Capitol Bureau

Capitol Bureau correspondent Karen DeWitt reports on what is happening in Albany, and how the decisions made by lawmakers affect you. Karen reports for WXXI and New York State Public Radio, a network of 10 public radio stations in New York State. She has covered state government and politics for the network since 1990.

She is also a regular contributor to New York Now, the statewide public television program about New York State government seen on WXXI-TV Sundays at 6:30 p.m.  

Matt Ryan New York Now


The chairs of the state legislative health committees are proposing a bill that would help protect the privacy of New Yorkers who give personal information to coronavirus contact tracers.

They say without the protections, the contact tracing system -- aimed at curbing the virus and avoiding future shutdowns -- won’t work. 

File photo

Gov. Andrew Cuomo said Tuesday that visitors will now be allowed for patients at hospitals and residents of group homes for the developmentally disabled. But nursing home visits remain off-limits for now. 

The governor made the announcement as data shows the COVID-19 hospitalization and death rates at their lowest points since the pandemic began. Twenty-four deaths were attributed to the coronavirus on Monday. 

Governor Cuomo's office

Governor Andrew Cuomo signed several police reform measures into law Friday, and says he’ll withhold state funding from local police departments if they do not submit proof that they have worked with their communities to reconfigure their forces. Guests at the ceremony included the mothers of young African American men killed in a police encounter, and the Reverend Al Sharpton.

Governor Cuomo's office

Governor Andrew Cuomo says he does not think a statute of the Italian explorer Christopher Columbus in New York City’s Columbus Circle should be removed. The governor was asked about it at his daily press briefing Thursday.

“I understand the feelings about Christopher Columbus  and some of this acts which nobody would support ,” Cuomo said.

He says the statue has come to represent appreciation for the “Italian-American contribution to New York ”.

“For that reason, I support it,” the governor said.

There’s a growing movement to defund the police, after the death of George Floyd and incidences of police brutality in the nationwide protests that came in the aftermath.   New York State’s leaders say they would rather restructure the forces than cut their budgets.

New York City Mayor Bill deBlasio, following 10 days of protests where numerous videos showed incidences of potential police misconduct, announced that he was amending the city’s budget to take funds away from the NYPD’s $6 billion dollar allocation, and put more money into social services including youth programs.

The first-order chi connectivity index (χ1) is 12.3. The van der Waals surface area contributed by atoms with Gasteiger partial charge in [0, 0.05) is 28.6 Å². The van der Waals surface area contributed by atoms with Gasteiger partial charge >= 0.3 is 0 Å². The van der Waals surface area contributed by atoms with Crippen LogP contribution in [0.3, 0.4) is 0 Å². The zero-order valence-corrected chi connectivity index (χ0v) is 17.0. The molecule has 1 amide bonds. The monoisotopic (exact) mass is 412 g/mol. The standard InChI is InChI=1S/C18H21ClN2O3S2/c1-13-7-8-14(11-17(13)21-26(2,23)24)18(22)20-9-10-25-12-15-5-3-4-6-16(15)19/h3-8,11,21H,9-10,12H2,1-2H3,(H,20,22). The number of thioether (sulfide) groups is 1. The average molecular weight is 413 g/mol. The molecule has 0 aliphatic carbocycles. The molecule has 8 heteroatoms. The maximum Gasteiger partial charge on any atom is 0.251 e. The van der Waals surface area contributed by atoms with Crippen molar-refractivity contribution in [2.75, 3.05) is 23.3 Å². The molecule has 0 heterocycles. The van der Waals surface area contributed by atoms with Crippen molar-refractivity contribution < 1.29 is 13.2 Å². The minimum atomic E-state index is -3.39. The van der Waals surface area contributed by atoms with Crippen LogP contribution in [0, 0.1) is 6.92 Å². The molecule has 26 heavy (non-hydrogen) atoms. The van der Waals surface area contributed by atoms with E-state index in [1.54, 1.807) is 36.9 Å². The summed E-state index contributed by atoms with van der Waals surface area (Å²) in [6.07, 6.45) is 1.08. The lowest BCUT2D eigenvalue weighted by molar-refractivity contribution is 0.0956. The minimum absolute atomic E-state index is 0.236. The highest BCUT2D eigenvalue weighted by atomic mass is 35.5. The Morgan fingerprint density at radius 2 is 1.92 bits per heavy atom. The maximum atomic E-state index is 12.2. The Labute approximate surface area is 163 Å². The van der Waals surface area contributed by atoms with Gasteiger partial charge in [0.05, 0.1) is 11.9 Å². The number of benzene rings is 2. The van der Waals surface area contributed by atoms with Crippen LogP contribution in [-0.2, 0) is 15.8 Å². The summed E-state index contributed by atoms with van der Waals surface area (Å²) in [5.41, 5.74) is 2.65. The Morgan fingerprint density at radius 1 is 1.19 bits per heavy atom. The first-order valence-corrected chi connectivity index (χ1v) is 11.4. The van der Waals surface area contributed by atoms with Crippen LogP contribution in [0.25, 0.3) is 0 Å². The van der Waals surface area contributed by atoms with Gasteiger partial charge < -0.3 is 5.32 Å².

The New York State Legislature Wednesday wrapped up passage of a package of bills on police reform as the Senate Leader delivered a very personal speech on how systemic racism has affected her life.

Senate Majority Leader Andrea Stewart-Cousins, the first African-American woman, and first woman to lead the Senate, said in her speech that she has often talked about her father, a World War II veteran, who served in a segregated U.S. Army. She said that as a mother of three sons and four grandchildren she "lives in worry."

Governor Cuomo's office

The New York Assembly and Senate approved the repeal of a measure that’s been used to shield police disciplinary records from the public. But opponents, including police unions and some Republican senators, says it unfairly singles out officers for scrutiny that other public servants don’t face.

Assembly Speaker Carl Heastie, the first African-American to hold that title, has long supported the repeal of the provision in the state’s Civil Rights law known as 50-a, but it has long languished in the legislature.

Karen DeWitt

The New York State Legislature met in session at the state Capitol Monday, to begin work on a package of bills aimed at reforming the police; Gov. Andrew Cuomo has promised to sign the bills.  If approved, New York would be the first state to act on police reforms since the death of George Floyd.

Karen DeWitt

Governor Andrew Cuomo says the video footage of an elderly white man in Buffalo knocked down by police and left to bleed on the sidewalk made him “sick to his stomach”, and he called for an investigation into criminal charges for the offices involved by the Erie County District Attorney. The governor’s comments come as protests continue in cities around the state with no signs of abating, and the legislature planned to meet Monday to discuss bills dealing with police brutality.

Saturday is the deadline for voters in the state’s school board and school budget elections to get their ballots in the mail.

There will be no in-person voting in the June 9 elections due to safety precautions because of the coronavirus pandemic. 

All voting will be by mail. Under an executive order by Gov. Andrew Cuomo, all voters are permitted to use the absentee ballot option to cast their votes. Schools, closed for months because of the pandemic, will not have polling places this year.